Dear Recyclebank: Can I use food past the expiration date? Sometimes I just don't get to eat it in time but it seems fine, and if I don't have to waste it, I'd rather not. –Frank
Dear Frank: We’ve all done the “sniff test” with that jug of milk or package of lunch meats, wondering if we’re taking a gamble by eating it when it’s past the date stamped on the package. But the truth is, those dates are often more of a guideline than a hard-and-fast rule, and knowing what they mean could help you make the most of the food you have around — a money-saver and a good way to reduce the amount of food waste you generate.
Here’s a breakdown of some of the key dates you’re likely to see in the grocery store:
- Sell By: The “sell by” date is an indication for store managers to know when to take food off the shelves, but it’s still safe to eat at home. According to WebMD, “[T]he ‘sell by’ date is the last day the item is at its highest level of quality,” and the Institute of Food Technologists, notes that one-third of a product’s shelf life is after the “sell by” date, so you can store it at home for a bit before eating it. Still, if you see foods past their “sell by” date on store shelves, let a store manager know.
- Best By: The “best by” date is for our (shoppers’) reference, and it indicates the last day that the food will be at peak quality — when it will taste its freshest, be its most flavorful, etc. The quality of the food might start to diminish after the “best by” date, but it doesn’t necessarily mean the food is no longer edible.
- Use By: Like “best by”, “use by” is for our reference. It’s similar in meaning to “best by”, in that it means that the quality of the food might start to diminish after the specified date, but it also means that the product quality is likely to decline much faster from that point on.
We spoke with author Linda Larsen, editor of the Food Poisoning Bulletin and About.com’s Busy Cooks site, to find out more about what you can safely eat after its “sell by”, “best by”, or “use by” date.
Canned foods, says Larsen, are all right to eat after the “use by” date, “Especially if you are going to use them in a recipe, such as a casserole, where the quality isn’t paramount.” When you should trash the food, however, is if the can is bulging, dented, or leaking — even if it hasn’t reached its sell by date.
Dairy products are also fine for about a week after the “use by” date, she says, and eggs are fine for a week or two after the “sell by” date as well.
But Larsen says you do need to heed the dates on the packaging for bagged, precut produce, and meats: Many types of cut produce have been linked to food poisoning outbreaks, especially Listeria monocytogenes outbreaks. “Since that bacteria can grow at refrigerator temperatures, it’s best to throw away any bagged salad, lettuce, or precut vegetables or fruit after the ‘use by’ date,” says Larsen. Better yet, compost it (when composting is done correctly, it kills pathogens). Of course, if there’s been an outbreak, it’s best to follow any food recall directions the FDA publishes.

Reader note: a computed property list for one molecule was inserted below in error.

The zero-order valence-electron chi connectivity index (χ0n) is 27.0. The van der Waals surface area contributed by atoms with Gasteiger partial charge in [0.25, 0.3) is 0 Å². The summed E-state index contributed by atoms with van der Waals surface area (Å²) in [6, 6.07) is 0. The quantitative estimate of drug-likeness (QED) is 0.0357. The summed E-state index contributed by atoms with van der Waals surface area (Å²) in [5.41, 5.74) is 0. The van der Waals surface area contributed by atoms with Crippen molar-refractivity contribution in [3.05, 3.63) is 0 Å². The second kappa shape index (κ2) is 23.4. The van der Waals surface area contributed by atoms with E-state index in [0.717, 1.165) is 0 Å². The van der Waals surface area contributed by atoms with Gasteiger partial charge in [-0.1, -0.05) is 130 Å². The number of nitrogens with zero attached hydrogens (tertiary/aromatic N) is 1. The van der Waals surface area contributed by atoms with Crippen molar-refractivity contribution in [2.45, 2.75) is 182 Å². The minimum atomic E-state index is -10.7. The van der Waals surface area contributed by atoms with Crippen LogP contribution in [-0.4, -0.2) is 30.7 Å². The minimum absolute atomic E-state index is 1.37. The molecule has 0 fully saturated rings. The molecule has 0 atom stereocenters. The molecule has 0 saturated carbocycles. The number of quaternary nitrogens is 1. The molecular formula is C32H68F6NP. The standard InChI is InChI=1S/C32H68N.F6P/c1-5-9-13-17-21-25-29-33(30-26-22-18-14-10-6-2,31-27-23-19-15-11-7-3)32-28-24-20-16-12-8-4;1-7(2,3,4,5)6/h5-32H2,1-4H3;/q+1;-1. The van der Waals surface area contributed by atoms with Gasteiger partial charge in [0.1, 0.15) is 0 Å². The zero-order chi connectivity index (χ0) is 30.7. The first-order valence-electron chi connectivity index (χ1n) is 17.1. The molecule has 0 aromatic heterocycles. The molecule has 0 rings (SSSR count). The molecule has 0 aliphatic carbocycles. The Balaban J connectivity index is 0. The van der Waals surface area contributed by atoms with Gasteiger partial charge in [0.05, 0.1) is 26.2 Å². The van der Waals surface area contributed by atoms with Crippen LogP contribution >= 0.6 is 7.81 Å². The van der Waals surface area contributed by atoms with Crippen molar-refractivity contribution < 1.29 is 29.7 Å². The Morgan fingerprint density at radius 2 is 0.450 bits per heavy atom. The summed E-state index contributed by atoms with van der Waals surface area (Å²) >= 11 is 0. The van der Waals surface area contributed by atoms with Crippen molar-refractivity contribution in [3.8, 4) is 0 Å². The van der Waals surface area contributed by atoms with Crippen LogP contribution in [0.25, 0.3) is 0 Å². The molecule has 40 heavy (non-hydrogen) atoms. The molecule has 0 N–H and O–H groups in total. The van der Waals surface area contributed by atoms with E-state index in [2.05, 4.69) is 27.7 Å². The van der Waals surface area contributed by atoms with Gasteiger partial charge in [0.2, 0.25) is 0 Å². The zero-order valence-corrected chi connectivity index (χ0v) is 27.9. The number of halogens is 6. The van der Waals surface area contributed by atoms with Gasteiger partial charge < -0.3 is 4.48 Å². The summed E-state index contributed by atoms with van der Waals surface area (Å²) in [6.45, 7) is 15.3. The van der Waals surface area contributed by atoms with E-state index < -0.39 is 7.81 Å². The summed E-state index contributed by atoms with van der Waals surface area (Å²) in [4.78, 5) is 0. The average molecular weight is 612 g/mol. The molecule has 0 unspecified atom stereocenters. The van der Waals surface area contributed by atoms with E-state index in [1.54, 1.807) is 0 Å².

As for meat, Larsen says that bacteria like Salmonella and E. coli are present on almost all chicken and ground meat; if you use the meat after the date, even if you cook it thoroughly, you put yourself at risk for ingesting toxins that heat doesn’t destroy.
You also need to make sure to heed the “refrigerate after opening” instructions on any package. And when a package has been opened, you should use or eat it within a few days, because the food will start to deteriorate, regardless of what the “use by” date says.
Larsen says there are certain signs that food is spoiled and could have bacteria that causes food poisoning. Don’t eat meat that smells rotten or feels slimy. If dairy products or condiments smell sour or “off”, it’s best to just pitch them. Moldy cheese, however, is not always a sign that it is unsafe to eat. On hard cheeses, you can cut away the mold with about an inch radius and eat the rest. But if you see mold on soft cheeses, throw it away – Larsen says that the mold has probably permeated throughout the whole piece.
Whole produce that’s past its prime might be able to be refreshed, says Larsen. Try putting herbs, greens, or celery in a bowl of cold water to see if you can crisp them up. If something is moldy, however, there’s not much you can do with it.
Larsen has one last word of caution: “You don’t have to throw out foods past their ‘use by’ date,” she says, “but if you are in a high risk group for food poisoning — elderly, compromised immune system, pregnant women or chronic illness, for instance — or have someone like that in your family, especially small children, play it safe and don’t use foods a week past their ‘use by date.’” As she points out, “Throwing out a can of food is less costly than a week in the hospital.”
Composting is the best option for a lot of spoiled food — you can’t donate expired food, as food banks and soup kitchens won’t accept them. If you don’t compost at home or have access to a local composting program, the unsafe foods should be headed to the landfill.
The best way to minimize the food waste that you contribute to landfills is to plan ahead. Try to only buy as much as you can eat before it goes bad, and familiarize yourself with the usual safe storage times of common foods. Eat By Date and Still Tasty both give guidelines on how long food keeps, and the best ways to store it so that it will last as long as possible without deteriorating; the USDA also provides guidelines for fridge storage of common meats. And finally, for those times you have extra food that is just on the verge of going bad, we recommend any of these 8 alternatives to the trash can.